At a trialogue meeting on December 7, the Luxembourg Presidency of the Council of the European Union reached agreement with the European Parliament on common rules to strengthen network and information security (NIS) across the EU. The new directive will set out the first ever EU-wide cybersecurity obligations for operators ofessential services and digital service providers. Essential service sectors include energy, transport, banking, financial market, health and water supply. Operators in essential service sectors and digital service providers will be required to take measures to manage cyber risks and report major security incidents, but the two categories will be subject to different regimes. For many such organizations, the NIS Directive constitutes the first breach reporting requirement in Europe.
The draft rules also contemplate the establishment of a strategic cooperation group to facilitate the exchange of information and best practices among member states. In addition, a network of national Computer Security Incidents Response Teams (CSIRTS) will be established to discuss cross border security incidents and identify coordinated responses.
Agreement was reached only after a number of compromises by all sides with the result that the agreement may not be considered to be ideal from a number of perspectives.
On the plus side, it will be down to Member States to identify which entities fall within the scope of “operators of essential services” within their jurisdictions. Specific criteria for such determinations include whether the service is critical for society and the economy, whether it depends on network and information systems and whether a cybersecurity incident could have significant disruptive effects on public safety.
On the down side, “digital service providers” will be caught if they fall in scope of the definitions of “search engines”, “e-commerce marketplace” and “cloud computing” with an exemption for small companies (under 50 employees). A compromise was reached to exempt “social networks”. We understand that there will be no individual identification of companies by Member States though each company will be regulated only by a ‘home’ Member State.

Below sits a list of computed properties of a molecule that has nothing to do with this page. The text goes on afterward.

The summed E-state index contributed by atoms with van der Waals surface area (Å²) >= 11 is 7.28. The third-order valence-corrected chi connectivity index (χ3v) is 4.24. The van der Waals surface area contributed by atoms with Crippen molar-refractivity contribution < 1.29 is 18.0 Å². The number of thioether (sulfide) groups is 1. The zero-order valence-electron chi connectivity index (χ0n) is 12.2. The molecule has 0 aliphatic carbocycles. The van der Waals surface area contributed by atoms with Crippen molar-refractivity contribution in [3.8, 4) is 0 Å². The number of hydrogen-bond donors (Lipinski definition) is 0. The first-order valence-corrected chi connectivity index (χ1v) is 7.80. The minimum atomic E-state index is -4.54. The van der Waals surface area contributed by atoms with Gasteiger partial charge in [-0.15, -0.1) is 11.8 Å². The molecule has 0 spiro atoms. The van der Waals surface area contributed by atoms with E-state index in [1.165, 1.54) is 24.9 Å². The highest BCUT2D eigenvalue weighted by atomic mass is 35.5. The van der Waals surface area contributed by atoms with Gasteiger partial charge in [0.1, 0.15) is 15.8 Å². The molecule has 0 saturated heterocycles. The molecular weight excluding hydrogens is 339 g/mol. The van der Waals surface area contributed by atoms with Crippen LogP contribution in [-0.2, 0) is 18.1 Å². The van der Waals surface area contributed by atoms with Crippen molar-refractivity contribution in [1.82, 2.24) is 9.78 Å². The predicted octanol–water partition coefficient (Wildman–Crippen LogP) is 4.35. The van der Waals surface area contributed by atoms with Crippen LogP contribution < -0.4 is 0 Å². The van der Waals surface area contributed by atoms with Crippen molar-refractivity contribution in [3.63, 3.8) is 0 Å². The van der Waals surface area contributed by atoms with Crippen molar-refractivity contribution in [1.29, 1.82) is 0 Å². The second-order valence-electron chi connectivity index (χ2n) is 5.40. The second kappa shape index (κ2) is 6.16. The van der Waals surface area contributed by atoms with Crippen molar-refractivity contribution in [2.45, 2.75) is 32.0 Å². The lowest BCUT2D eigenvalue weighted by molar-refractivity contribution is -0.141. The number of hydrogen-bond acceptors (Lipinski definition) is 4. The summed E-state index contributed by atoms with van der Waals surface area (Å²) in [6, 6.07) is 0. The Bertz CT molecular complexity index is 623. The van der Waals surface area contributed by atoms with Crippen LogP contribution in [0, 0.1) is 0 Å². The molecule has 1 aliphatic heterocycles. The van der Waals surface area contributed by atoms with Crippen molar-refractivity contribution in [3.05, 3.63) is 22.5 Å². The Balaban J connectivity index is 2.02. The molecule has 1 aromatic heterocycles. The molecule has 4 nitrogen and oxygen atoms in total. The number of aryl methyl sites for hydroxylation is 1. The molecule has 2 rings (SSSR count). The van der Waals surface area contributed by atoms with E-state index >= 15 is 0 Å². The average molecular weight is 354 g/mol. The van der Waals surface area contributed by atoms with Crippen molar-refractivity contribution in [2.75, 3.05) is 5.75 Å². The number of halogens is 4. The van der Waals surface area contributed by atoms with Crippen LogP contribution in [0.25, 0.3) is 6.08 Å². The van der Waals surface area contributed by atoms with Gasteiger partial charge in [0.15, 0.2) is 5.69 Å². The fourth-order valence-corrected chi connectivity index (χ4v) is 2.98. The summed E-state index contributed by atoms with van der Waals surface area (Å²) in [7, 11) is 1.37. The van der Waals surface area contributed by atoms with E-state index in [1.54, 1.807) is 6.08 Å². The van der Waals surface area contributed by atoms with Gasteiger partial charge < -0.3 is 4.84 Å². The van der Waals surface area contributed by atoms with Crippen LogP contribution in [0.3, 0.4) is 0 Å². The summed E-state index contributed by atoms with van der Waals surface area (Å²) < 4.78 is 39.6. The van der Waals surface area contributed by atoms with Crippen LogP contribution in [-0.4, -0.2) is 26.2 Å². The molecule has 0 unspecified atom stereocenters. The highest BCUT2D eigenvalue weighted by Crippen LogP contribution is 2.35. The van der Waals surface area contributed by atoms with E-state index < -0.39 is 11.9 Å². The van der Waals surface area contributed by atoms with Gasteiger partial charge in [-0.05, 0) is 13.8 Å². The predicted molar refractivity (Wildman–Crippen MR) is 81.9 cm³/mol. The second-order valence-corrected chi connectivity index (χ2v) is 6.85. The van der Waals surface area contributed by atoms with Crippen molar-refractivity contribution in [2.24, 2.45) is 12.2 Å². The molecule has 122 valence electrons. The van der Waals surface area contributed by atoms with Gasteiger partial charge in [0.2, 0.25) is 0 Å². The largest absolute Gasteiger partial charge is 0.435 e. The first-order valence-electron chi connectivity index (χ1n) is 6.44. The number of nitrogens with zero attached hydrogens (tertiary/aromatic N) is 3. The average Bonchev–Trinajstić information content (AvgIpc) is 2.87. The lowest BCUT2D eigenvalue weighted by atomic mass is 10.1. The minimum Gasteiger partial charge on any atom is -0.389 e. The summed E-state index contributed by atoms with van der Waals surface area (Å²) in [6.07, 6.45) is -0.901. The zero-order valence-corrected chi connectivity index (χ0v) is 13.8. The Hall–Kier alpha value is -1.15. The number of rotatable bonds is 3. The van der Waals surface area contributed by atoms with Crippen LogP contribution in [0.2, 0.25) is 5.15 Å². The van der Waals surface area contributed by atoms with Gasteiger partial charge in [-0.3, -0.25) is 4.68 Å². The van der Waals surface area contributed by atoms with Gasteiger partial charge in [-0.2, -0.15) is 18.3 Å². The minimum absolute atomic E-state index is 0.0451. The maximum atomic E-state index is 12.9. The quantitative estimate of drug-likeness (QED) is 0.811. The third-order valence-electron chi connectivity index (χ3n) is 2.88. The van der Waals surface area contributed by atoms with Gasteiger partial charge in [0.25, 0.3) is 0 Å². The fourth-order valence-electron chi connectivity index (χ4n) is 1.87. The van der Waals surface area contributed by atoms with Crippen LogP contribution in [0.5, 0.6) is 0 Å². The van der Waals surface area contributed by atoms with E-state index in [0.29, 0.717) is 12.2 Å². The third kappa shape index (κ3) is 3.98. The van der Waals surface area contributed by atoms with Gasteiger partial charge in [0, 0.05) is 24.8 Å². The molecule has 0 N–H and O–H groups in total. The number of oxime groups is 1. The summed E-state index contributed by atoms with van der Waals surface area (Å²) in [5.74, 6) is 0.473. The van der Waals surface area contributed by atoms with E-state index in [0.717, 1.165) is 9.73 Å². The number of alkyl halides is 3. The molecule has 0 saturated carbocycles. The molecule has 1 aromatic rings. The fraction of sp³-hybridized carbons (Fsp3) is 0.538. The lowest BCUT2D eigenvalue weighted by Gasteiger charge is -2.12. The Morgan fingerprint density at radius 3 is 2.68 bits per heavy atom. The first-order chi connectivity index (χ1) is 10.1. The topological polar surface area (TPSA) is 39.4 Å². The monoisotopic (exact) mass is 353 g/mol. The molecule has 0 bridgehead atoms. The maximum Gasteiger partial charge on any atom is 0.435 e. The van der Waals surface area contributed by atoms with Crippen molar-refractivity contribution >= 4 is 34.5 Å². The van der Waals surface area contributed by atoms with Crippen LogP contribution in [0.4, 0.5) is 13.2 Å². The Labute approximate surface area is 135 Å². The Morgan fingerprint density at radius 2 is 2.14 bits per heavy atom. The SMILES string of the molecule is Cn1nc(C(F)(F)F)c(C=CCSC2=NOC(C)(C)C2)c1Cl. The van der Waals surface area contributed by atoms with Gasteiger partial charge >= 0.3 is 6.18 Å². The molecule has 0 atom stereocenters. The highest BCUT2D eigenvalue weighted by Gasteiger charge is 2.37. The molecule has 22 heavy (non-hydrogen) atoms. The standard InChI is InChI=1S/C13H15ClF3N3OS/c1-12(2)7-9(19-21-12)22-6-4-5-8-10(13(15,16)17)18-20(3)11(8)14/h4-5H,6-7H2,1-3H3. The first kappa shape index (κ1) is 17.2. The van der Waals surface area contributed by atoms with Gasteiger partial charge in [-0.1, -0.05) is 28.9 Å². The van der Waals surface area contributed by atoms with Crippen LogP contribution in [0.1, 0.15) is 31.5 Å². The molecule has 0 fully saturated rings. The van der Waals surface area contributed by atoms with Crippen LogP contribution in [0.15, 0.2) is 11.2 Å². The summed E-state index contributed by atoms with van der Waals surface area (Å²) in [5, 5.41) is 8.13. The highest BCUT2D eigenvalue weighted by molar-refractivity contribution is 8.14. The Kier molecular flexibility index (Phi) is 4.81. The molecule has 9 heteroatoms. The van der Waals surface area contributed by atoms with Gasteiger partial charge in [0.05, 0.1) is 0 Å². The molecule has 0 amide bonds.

The European Parliament was keen to secure legal clarity through “implementing acts” thereby ensuring that Member States will not be able to take different approaches to risk management and incident reporting for digital service providers. It is expected that this work will probably be developed by the European Agency for Network and Information Security (ENISA) with the involvement of stakeholders after the draft rules have been drawn up. Digital service providers will watch this space with particular interest.
At present, the news is that political agreement has been reached and at this point, no detailed text is available. The Presidency is due to report on progress on the draft Directive at the next Transport, Telecommunications and Energy Council meeting this coming Friday, December 11th so more detail may emerge in the meeting’s minutes.
The provisionally agreed text still needs to be formally approved by the Parliament’s Internal Market Committee and the Council Committee of Permanent Representatives. Member States are likely to be required to implement the Directive within 21 months of the date of entry into force of the Directive.